Lecturers: Michael Muehlebach, Bernhard Schölkopf, Andreas Krause
Course code: 263-5156-00L
Abstract: Many machine learning problems go beyond supervised learning on independent data points and require an understanding of the underlying causal mechanisms, the interactions between the learning algorithms and their environment, and adaptation to temporal changes. The course highlights some of these challenges and relates them to state-of-the-art research.
Objective: The goal of this seminar is to gain experience with machine learning research and foster interdisciplinary thinking.
Content: The seminar will be divided into two parts. The first part summarizes the basics of statistical learning theory, game theory, causal inference, and dynamical systems in four lectures. This sets the stage for the second part, where distinguished speakers will present selected aspects in greater detail and link them to their current research.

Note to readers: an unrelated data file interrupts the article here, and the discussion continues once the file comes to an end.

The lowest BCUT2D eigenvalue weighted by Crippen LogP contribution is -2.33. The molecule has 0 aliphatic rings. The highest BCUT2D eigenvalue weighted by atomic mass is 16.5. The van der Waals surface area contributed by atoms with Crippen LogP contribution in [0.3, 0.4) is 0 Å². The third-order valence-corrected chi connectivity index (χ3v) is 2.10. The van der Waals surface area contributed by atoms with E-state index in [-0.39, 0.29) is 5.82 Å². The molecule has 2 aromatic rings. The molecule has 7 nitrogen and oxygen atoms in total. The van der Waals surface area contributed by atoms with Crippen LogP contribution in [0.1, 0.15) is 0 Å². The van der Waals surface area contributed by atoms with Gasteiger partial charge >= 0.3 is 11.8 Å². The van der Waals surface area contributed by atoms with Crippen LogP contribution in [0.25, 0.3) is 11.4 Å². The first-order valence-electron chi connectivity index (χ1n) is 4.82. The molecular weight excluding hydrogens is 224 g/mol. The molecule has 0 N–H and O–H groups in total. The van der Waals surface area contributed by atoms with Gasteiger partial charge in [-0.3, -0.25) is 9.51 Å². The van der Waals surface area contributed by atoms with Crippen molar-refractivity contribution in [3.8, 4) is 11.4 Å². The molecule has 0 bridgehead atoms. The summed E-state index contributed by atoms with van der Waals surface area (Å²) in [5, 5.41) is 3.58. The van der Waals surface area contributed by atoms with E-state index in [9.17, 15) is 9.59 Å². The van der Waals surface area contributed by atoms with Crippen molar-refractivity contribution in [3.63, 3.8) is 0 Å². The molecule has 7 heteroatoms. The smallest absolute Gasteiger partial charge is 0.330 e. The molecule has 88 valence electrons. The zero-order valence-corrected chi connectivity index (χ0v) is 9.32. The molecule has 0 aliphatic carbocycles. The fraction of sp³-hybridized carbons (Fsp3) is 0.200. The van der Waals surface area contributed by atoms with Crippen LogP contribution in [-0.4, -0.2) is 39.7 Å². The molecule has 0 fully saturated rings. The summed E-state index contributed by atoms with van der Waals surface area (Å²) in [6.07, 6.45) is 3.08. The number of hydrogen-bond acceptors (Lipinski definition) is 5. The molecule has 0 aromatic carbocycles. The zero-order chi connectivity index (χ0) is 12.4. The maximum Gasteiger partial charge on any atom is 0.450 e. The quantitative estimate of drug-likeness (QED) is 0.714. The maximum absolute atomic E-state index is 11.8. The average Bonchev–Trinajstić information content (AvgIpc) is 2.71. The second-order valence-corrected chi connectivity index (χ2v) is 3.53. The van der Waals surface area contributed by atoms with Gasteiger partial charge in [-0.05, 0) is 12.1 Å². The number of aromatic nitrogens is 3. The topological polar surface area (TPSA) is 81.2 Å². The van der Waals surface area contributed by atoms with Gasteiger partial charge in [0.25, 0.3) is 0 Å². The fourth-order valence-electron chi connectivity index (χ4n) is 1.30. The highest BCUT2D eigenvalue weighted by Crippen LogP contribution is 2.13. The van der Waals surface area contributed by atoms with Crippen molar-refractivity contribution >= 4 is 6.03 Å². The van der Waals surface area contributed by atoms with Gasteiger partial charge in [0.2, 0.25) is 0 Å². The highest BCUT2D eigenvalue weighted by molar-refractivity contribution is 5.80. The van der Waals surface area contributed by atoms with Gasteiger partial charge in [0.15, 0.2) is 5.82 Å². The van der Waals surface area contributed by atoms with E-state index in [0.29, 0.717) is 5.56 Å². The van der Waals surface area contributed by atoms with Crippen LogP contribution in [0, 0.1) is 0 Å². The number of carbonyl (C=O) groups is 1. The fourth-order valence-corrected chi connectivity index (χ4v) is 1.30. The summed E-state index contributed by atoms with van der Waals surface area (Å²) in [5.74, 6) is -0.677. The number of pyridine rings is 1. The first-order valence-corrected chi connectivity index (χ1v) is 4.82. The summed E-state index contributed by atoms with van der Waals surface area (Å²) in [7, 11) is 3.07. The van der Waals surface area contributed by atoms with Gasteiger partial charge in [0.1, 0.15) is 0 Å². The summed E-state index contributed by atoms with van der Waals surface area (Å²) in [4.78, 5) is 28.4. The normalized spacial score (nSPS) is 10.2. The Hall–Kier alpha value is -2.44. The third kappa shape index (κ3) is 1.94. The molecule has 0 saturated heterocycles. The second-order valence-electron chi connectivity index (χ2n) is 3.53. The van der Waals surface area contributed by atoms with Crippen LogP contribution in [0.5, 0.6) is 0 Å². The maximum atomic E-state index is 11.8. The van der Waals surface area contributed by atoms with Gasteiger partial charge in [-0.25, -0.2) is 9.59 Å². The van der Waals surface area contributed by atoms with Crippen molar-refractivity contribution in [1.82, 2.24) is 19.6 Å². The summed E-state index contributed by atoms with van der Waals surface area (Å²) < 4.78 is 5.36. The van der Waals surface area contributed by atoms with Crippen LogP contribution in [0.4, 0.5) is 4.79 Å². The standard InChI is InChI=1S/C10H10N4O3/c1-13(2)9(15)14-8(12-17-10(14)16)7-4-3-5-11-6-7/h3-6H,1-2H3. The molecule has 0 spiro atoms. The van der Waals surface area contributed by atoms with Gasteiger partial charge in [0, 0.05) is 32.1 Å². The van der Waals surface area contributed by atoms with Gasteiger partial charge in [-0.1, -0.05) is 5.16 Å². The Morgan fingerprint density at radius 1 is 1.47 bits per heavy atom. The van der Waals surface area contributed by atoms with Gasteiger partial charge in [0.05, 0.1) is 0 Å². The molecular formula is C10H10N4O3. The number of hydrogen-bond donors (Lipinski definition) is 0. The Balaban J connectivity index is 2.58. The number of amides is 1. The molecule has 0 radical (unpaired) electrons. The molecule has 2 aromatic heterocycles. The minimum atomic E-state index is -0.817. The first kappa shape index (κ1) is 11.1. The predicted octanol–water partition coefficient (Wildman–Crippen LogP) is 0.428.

Keywords: Causal inference, adaptive decision-making, reinforcement learning, game theory, meta learning, interactions with humans
Prerequisites: B.Sc. in computer science or related field (engineering, physics, mathematics). Passed at least one learning course, such as “Introduction to Machine Learning” or “Probabilistic Artificial Intelligence”.
Number of Credits: 2 KP
Scope: Seminar (1.5 hours per week)
Schedule: Wednesdays from 16:15–18:00
Examination: Performance assessment (pass/fail) will take place in the last week of the seminar. The details will be announced during the first lecture.
Teaching Assistants: Maximilian Mordig, Timothy Gebhard